Crowds are expected to converge Thursday in the Sudanese capital as protesters mark one week since the army ousted president Omar al-Bashir, determined to complete their revolution seeking civilian rule.
On April 11, the army removed Bashir as tens of thousands of protesters camped outside its headquarters in central Khartoum demanding support in toppling the veteran ruler.
“This is the first week in my life that I have lived without Bashir,” said Tariq Ahmed, 28, an engineer from Khartoum.
“I’m proud of what my generation has done to the dictator.”
Bashir, 75, took power in an Islamist-backed coup in 1989, and headed a brutal regime for three decades.
His rule saw conflicts across the country, the south splitting away to become a separate nation, and regular arrests of opposition leaders, activists and journalists.
Protests initially began on December 19 in response to the tripling of bread prices, but swiftly turned into nationwide rallies against the autocrat.
Cities, towns and villages echoed with chants of “freedom, peace, justice,” and “just fall, that’s all”.
Bashir faces charges from the International Criminal Court of genocide, war crimes and crimes against humanity relating to the conflict in Darfur.
But despite detaining him, the military has resisted sending him to The Hague, saying his handover is a matter for a promised civilian government.
On Tuesday night, he was moved to the capital’s Kober prison, a family source told AFP.
– ‘Dangerous waters’ –
Seven days on from Bashir’s ouster, the huge square outside army headquarters now reverberates with demonstrators demanding the dissolution of the military council that replaced him.
Thousands were in the square on Thursday, and they are expected to be joined by women’s groups, trade unionists, engineers and students at around 4:00 pm (1400 GMT).
“We are sending a message that we are not leaving this area until we achieve our goal,” said Ahmed, who has been at the protest since early Thursday morning.
“The idea is to keep the fire burning.”
Bashir’s defence minister General Awad Ibn Ouf initially took power as council chairman but he too was ousted within 24 hours following intense pressure from the street.
The council is now headed by General Abdel Fattah al-Burhan, a career soldier who is largely unknown outside of the army.
Protest leaders say they asked for a joint military-civilian council, but what they got was a full military council with many faces from the old regime.
They have now hardened their demands.
“We want the military council to be dissolved and replaced by a civilian council having representatives of the army,” said Mohamed Naji, a senior leader of the Sudanese Professionals Association, the group that launched the anti-Bashir campaign.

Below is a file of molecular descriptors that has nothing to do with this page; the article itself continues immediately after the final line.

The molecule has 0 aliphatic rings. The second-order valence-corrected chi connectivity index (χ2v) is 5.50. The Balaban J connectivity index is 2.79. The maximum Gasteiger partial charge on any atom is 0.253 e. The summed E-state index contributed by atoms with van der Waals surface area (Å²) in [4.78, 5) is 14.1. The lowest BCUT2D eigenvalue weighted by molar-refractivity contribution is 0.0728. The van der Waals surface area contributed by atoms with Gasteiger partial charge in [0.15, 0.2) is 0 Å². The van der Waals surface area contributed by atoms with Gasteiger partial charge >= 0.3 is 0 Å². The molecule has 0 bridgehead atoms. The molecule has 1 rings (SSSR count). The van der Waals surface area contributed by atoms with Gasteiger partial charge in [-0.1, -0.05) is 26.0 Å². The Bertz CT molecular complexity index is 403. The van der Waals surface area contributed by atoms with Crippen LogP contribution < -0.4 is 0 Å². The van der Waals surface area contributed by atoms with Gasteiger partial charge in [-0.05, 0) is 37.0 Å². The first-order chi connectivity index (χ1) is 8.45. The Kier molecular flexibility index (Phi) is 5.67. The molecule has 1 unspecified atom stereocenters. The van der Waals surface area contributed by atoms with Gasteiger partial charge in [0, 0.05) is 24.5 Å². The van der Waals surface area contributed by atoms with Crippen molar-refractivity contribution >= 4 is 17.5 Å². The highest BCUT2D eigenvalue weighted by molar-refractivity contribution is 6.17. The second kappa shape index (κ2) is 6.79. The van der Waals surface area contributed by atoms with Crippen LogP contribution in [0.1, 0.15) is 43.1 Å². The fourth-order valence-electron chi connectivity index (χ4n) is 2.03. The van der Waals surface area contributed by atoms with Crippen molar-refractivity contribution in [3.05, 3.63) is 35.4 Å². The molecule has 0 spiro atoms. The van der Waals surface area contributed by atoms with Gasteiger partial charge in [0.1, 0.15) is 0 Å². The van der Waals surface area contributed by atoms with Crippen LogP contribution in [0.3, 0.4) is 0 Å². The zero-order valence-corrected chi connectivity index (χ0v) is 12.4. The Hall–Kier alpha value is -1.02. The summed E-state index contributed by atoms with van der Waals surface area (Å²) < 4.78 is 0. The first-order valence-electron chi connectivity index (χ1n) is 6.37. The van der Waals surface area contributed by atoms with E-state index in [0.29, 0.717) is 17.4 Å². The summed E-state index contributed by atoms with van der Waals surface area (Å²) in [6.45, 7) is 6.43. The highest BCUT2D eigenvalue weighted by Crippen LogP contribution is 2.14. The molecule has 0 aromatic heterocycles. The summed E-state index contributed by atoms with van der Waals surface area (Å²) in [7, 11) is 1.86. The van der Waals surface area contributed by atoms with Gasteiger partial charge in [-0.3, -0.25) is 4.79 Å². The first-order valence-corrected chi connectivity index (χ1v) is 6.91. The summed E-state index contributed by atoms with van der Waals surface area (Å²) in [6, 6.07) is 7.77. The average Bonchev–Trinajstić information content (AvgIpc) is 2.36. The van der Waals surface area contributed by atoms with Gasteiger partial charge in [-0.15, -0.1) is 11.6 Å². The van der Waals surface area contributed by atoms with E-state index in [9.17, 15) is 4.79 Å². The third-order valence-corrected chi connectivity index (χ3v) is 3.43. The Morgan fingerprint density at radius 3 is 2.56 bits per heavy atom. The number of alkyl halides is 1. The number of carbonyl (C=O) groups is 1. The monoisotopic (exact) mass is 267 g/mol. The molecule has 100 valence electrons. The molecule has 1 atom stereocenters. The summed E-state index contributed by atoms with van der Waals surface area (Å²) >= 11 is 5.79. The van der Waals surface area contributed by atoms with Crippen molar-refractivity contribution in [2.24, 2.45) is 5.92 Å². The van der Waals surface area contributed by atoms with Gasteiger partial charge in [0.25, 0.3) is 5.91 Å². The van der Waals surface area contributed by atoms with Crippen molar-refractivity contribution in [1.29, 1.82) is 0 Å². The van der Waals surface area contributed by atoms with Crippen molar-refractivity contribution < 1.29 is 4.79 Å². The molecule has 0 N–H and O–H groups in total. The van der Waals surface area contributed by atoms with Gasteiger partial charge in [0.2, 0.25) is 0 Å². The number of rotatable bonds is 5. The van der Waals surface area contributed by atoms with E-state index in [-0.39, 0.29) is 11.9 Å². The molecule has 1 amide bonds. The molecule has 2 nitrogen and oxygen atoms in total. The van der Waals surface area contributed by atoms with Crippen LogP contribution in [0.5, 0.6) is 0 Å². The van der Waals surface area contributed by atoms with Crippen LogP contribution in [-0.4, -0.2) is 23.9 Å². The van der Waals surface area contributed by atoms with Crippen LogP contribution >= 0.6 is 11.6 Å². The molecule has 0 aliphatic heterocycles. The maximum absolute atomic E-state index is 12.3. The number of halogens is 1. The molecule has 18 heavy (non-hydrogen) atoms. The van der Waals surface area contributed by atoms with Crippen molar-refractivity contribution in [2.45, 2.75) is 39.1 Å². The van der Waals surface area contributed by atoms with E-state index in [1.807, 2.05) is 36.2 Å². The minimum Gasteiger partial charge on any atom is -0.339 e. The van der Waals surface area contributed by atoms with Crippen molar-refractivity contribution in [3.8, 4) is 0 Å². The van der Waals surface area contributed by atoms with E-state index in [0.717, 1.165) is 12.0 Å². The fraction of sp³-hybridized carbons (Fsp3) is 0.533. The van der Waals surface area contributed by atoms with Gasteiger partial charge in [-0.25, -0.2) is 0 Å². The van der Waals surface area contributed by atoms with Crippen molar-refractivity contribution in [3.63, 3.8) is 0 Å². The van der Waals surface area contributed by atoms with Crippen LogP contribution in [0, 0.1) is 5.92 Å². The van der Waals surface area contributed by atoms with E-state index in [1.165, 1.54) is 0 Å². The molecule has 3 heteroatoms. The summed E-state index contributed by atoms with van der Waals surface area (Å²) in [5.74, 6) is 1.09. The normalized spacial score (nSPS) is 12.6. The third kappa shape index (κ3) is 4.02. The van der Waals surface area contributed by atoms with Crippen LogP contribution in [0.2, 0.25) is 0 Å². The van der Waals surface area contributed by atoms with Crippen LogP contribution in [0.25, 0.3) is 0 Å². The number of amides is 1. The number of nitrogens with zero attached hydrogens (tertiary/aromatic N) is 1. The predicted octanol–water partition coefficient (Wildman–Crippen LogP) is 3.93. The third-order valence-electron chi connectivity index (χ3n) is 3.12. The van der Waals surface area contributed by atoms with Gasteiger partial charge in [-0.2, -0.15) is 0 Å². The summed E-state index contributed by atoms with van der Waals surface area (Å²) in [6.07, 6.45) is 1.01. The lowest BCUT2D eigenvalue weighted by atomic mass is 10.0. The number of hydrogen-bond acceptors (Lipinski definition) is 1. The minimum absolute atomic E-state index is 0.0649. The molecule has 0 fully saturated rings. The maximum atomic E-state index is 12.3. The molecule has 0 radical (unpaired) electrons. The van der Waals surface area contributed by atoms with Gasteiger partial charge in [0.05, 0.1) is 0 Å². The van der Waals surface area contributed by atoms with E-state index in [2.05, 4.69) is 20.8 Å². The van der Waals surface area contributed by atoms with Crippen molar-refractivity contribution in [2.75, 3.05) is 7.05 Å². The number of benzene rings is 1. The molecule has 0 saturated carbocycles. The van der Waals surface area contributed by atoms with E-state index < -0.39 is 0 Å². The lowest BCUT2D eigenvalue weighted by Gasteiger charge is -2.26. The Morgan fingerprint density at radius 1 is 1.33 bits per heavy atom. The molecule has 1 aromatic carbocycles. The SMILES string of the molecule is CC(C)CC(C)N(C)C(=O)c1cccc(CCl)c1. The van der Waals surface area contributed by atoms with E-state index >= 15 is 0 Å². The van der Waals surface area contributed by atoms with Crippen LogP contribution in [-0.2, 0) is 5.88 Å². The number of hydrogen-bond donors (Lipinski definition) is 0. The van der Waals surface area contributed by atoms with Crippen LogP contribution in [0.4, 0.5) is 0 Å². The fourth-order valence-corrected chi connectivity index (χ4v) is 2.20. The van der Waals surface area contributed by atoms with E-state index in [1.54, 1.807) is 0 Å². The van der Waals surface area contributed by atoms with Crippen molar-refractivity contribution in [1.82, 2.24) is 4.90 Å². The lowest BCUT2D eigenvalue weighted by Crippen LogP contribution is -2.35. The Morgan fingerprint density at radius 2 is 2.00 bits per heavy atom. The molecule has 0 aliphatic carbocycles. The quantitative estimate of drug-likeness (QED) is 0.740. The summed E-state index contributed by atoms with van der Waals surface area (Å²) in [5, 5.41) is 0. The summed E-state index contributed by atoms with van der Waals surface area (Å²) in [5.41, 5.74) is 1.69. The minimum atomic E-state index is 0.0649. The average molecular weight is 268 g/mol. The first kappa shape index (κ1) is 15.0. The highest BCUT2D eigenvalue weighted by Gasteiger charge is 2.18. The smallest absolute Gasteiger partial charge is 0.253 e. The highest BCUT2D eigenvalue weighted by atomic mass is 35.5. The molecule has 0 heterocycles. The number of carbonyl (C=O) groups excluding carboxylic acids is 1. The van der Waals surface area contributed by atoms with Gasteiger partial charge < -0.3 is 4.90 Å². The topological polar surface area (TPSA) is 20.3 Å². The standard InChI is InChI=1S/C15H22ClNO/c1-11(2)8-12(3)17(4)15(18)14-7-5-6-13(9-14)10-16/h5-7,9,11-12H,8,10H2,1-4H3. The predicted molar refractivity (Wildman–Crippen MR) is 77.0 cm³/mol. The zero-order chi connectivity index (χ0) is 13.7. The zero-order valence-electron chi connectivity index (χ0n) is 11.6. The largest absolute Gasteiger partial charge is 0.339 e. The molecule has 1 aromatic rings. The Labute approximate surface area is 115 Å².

This civilian council should then make way for a four-year transitional government, protest organisers say.
“It is increasingly clear that the revolution is still unfinished,” Alan Boswell, an analyst with International Crisis Group, told AFP.
“The security cabal which still has power in Sudan is clearly resisting demands that would force it to cede its own power.”
In addition to the departure of Bashir and his immediate successor Ibn Ouf, Salah Ghosh, the feared head of the National Intelligence and Security Service, has resigned.
He oversaw the crackdown on protesters that left more than 60 people dead, hundreds wounded and thousands jailed.
Now the reaction of the military council to the growing pressure from protesters and the international community looks set to be crucial.
“I don’t think we are anywhere close to the end of the road yet,” Boswell said.
“We are hitting pretty dangerous waters”.
– ‘Get rid of regime’ –
Both Western and African governments have pushed for greater change in Sudan.
The United States, United Kingdom and Norway have urged the military council to hold an “inclusive dialogue” to usher in civilian rule.
And the 55-member African Union on Monday threatened to suspend Sudan if the military fails to hand over power to civilians within 15 days.
The continent-wide bloc said “a military-led transition would be completely contrary to the aspirations of the people of Sudan”.
The military council has offered concessions to protesters, including sacking the prosecutor general.
But the protesters, singing and dancing outside the sprawling army complex, remain clear about what they want.
“It’s true that Bashir is the symbol of the regime, but I believe that we are still in the middle of the road,” said Erij Salah, 23.
“We have to fight until we get rid of this regime.”